Reward for reading Earlier this year, I took my build of Mickey Thompson’s Challenger 1 to a show. Built in 1960, it raced across the Bonneville Salt Flats at 406.6 mph, making Mickey the fastest man alive at the time. Not only did I win first in my class, I also won an IPMS silk purse award — that was a big shocker! This is the result of reading FineScale Modeler and Scale Auto for many years. Thank you for teaching me so much. – Jesse Hosmer Jamestown, Calif. Ed.: FSM’s been modeling for 35 years. In that time, we’ve learned a lot and built some kits (or tried building some kits) that would make our younger selves’ eyes bulge. What’s a kit you’ve built recently that you never would have considered trying when you f irst started out? Write to us at [email protected]

I am undergoing treatment for MDS and leukemia at the Hospital of the University of Pennsylvania, or, as we call it, HUP. Since I knew I’d spend an extended period in isolation, I asked if I could bring my tools and a model or two. It has been a godsend. The days previously spent bored have become fun. Like other folks, I modeled as a kid but stopped building because of children, job, etc. However, I’ve been collecting tools and kits these last 30 years. Since I’m now retired, I can actually build some of the stash whether at home, on the road, or at HUP. – Frank Walter Glenside, Pa.

Corrections We misidentified the type of airbrush Scott Weir used to paint his Bf 109 in the September 2017 issue. His airbrush of choice is a Paasche VL.

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September 2016 p.16

SPECI AL

ARS OF 100 YE TANKS

Weathering a British Mark I p.22

Aaron Skinner’s 1/35 scale M48A3 Patton – p.36

Detailing a late German Tiger I p.26 Adding bedspring armor to a T-34 p.30 4 fixes for Dragon’s Patton p.36 An Abrams recycling

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9

NEW PRODUCTS Compiled by Monica Freitag & Aaron Skinner

Spotlight

Kitty Hawk tackles export Fitter Kitty Hawk follows up its initial Sukhoi Fitter, the Su-17, with the Su-22 (No. KH80146, $79.99) sold to many Eastern Bloc and Arab nations as well as Peru during the Cold War. The swing-wing fighter-bomber is still flying in Poland, Syria, Yemen, Angola, and Vietnam.

Molded in gray plastic, the kit shares many characteristics with the previous kit including the multipart fuselage, detailed cockpit, wheel wells, engine, and a wide selection of bombs, missiles, and rocket and gun pods. Optional parts account for differences between M3 and M4 versions.

Kit features include posable control surfaces, movable wings that will require the flaps to be posed up, thin wing fences, posable speed brakes, photoetched harness, and sharply molded clear parts. The highlight is the selection of markings including-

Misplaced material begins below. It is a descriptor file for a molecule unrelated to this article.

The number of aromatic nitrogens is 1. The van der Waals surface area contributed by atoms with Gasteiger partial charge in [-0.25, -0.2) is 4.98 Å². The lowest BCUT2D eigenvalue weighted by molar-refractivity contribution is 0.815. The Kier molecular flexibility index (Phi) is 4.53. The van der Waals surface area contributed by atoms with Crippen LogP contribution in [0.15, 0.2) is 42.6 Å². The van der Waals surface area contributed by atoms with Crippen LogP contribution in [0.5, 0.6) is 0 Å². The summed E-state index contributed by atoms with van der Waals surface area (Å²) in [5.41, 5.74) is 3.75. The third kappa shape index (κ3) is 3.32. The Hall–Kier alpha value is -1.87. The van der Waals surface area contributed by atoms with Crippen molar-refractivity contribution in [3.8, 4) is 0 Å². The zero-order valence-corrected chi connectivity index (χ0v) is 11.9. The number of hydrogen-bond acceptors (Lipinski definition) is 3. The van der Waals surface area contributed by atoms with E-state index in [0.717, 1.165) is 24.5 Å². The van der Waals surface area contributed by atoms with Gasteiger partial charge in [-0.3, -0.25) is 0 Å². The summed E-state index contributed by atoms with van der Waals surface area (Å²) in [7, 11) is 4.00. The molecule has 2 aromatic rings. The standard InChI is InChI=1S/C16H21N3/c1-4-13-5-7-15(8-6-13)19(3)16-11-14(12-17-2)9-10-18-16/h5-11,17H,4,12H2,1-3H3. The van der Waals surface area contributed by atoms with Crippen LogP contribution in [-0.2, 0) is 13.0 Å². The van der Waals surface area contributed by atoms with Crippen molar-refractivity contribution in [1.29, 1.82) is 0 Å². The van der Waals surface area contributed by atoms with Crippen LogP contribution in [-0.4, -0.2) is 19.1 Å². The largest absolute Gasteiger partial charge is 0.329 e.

Fitters from Poland, East Germany, post-reunification Germany, Czech Republic, Hungary, Syria, and Vietnam. A separate sheet provides stencils for the weapons.

AIRCRAFT KITS 1/32 SCALE

Messerschmitt Bf 110F from Eduard, No. 8207, $74.95. ProfiPack.

A-4E Sky Hawk from HobbyBoss, No. 81764, $54.99. Look for a detailed review in an upcoing issue of FSM.

1/72 SCALE

Vought F4U-1D Corsair from Tamiya, No. 60327, $188.

1/48 SCALE

C-27J Spartan from Italeri, No. 1402, $59.99. Roland C.II from Eduard, No. 8043, $34.95. ProfiPack.

Curtiss Tomahawk MK.II from Airfix, No. A05133, $54.99.

PZL.37 A Łoś (Moose) Polish Medium Bomber from IBG Models, No. 72511. Contact your local dealer for price information.

Fokker Dr.I from Eduard, No. 8162, $39.95. F-104G Starfighter Special Colors from Italeri, No. 2777, $27.

10 FineScale Modeler November 2017

ProfiPack.

1/144 SCALE

C-5B Galaxy from Roden, No. 330, $139.95.

ARMOR KITS

1/56 SCALE

Sturmpanzer IV Brummbär SdKfz166 Späte Production from Tamiya, No. 35353, $56. Look for a detailed review in an upcoming issue of FSM.

World of Tanks IS-2 from Italeri No. 56506, $29.99. Kit features a World of Tanks Tank Guide, liquid cement, and in game codes for an Excelsior heavy tank, a T2 light tank, 500 gold, 11 total days of premium account, and two garage slots.

1/16 SCALE

World of Tanks Jagdpanzer IV from Italeri M1A2 Abrams US main battle tank (display model) from Tamiya, No. 36212, $688. Big Tank Series No. 12.

1/35 SCALE

No. 36510, $34.99. Kit features exclusive ingame emblem, three days of Premium Account, a large repair kit, automatic fire extinguisher in game, a tank guide, liquid cement, and codes for a T2 Premium Light Tank, 1000 gold, 7 additional days of Premiuim Account, and one garage slot.